the_mad_chatter wrote:
So Peppermill, where do you see Fran and Ed 2 years later?





Possibly planning Lindsay's wedding? We know who will arrange for the tents in the back yard, but poor Lindsay if she has to endure her Mom's planning mania.

Seriously, my crystal ball is totally cloudy tonight, although I do think O'Nan leaves us with the sense that Fran and Ed will beat the odds for marriages in the face of the death of a child and manage to remain together.

Pepper


Yes, I really feel that way also.  I think Fran and Ed will continue to work out their difficulties. They both seem willing to work and not just lay back in agony and moan another lost, themselves together.
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the_mad_chatter
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Registered: ‎01-26-2008
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Re: Fran

Don't kid yourselves, indulgence is everywhere and often times it's our neighbors' possessions that convince us that we deserve that boat, new diamond ring, expensive private school.
kiakar wrote:


detailmuse wrote:
"middle America" ... please tell me more. When I think of self-indulgence in the now at the expense of the future, I think of Hollywood (personal) and Wall Street (business/finance).

the_mad_chatter wrote:
Ah, nice.  Another example of how O'Nan uses Fran as a metaphor for middle america.  Focusing on the now and not looking at tomorrow.

Oh! yes! Detailmuse!   You hit it right on the marker! Someone better take off the rose colored glasses and see that indulgence does not indulge in Middle America but at the next highest level.





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the_mad_chatter
Posts: 323
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Re: Fran

I thought that Lindsay felt neglected by lack of proper attention before Kim's disappearance.  I don't know that she would have had the experience or maturity to see the priority months and months after Kim's disappearance.

kiakar wrote:


bmbrennan wrote:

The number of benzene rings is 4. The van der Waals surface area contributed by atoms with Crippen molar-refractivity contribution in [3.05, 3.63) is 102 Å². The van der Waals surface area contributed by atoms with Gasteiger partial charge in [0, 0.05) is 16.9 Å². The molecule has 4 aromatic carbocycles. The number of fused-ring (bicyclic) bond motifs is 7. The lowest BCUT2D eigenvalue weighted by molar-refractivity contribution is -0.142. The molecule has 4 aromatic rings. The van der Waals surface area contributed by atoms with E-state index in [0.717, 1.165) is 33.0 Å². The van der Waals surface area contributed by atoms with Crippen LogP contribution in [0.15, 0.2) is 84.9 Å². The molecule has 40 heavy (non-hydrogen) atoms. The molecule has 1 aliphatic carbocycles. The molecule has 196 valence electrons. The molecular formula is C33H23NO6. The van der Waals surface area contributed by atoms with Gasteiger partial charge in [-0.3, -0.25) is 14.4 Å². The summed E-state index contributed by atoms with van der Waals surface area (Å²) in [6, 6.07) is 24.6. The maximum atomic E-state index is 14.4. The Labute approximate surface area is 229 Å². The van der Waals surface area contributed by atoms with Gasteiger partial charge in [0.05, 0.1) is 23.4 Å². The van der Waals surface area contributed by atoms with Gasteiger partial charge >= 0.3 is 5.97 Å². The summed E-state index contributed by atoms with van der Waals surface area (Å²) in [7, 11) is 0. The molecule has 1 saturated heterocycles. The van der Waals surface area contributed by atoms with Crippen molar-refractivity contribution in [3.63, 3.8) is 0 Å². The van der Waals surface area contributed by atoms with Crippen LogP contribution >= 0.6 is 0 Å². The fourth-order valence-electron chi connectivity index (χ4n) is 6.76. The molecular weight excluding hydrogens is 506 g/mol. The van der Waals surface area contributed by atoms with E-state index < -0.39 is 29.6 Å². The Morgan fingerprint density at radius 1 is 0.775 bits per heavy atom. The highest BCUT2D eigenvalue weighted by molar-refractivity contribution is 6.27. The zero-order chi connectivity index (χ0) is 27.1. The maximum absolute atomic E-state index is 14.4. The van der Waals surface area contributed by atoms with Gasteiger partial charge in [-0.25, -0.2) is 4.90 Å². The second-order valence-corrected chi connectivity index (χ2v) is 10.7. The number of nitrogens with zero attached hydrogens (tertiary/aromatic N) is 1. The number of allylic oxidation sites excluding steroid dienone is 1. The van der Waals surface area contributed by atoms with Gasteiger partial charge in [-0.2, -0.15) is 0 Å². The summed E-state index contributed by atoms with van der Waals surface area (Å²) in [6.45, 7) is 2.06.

imo no, not self-absorbed but yes, not providing for the rest of her family. A terrible, difficult situation: the parent is justifiably not able to provide ... yet the kids are justifiably in need of being provided for...
 
 
 
Lindsay's not really a child here, she's 16 so I feel she understands where the priorities are with finding Kim.  I don't think Lindsay feels neglected by lack of attention.  You have a family of four, which abruptly becomes three without any perceptible reason.  The Larsens go to bed as a small town middle class family and wake up to an all consuming nightmare.  They don't know why it happened, how it could have happened, when it could have happened (you have an 18 hour timeframe) or where she(Kim) could be/is now.  Trying to answer any or all of these questions is daunting to a parent in this situation.
 
 


I think you are right, Lindsay is old enought to realize this is happening to her parents as well as her. I think under the circumstances they all were kind and respectful to each other.



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the_mad_chatter
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Re: Fran (Contains end of story spoiler info)

But consider all those years of hurt and blame in the mean time!  Oh counseling, where art thou?
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KxBurns
Posts: 1,006
Registered: ‎09-06-2007
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Re: Fran



pjpick wrote:
I haven't read all the posts so please forgive me if I'm repeating an observation/opinion.  I think Fran had resigned herself at a much earlier stage than Ed that Kim was gone.  Instead of a search and find effort the search effort would now be a recovery (of the body) effort whereas I think Ed was still frantically hoping to find Kim alive. On page 127 it reads, "She let Lindsay take her place and saw that she still had her book.  Cooper yapped, jealous, It reminded her of a game they played--just  a thing they used to do, a little in-joke.  Ed probably started it. Whenever all of them were clumped together in a small space like the kitchen, the first person to notice would call "Whole family in one room." She hadn't thought about it in those terms--it was probably bad luck--but this was their whole family now."
 
Having said that I also think the search effort became Fran's "vocation"--she was constantly organizing fliers, bracelets, and many other events to get the word out about Kim. I wondered how she would adapt if they found Kim--it just seemed all consuming for her--almost her identity. (should mention here haven't read the whole book yet).


I had forgotten about the "whole family in one room" joke. That was a nice touch and presented a view of the family as having been perhaps closer at one time than they are at the time we meet them.
 
Intriguing question about Fran -- I think we can ponder the same question about any of the characters, but certainly Fran is the one most transformed by the seach itself, as opposed to the loss of Kim.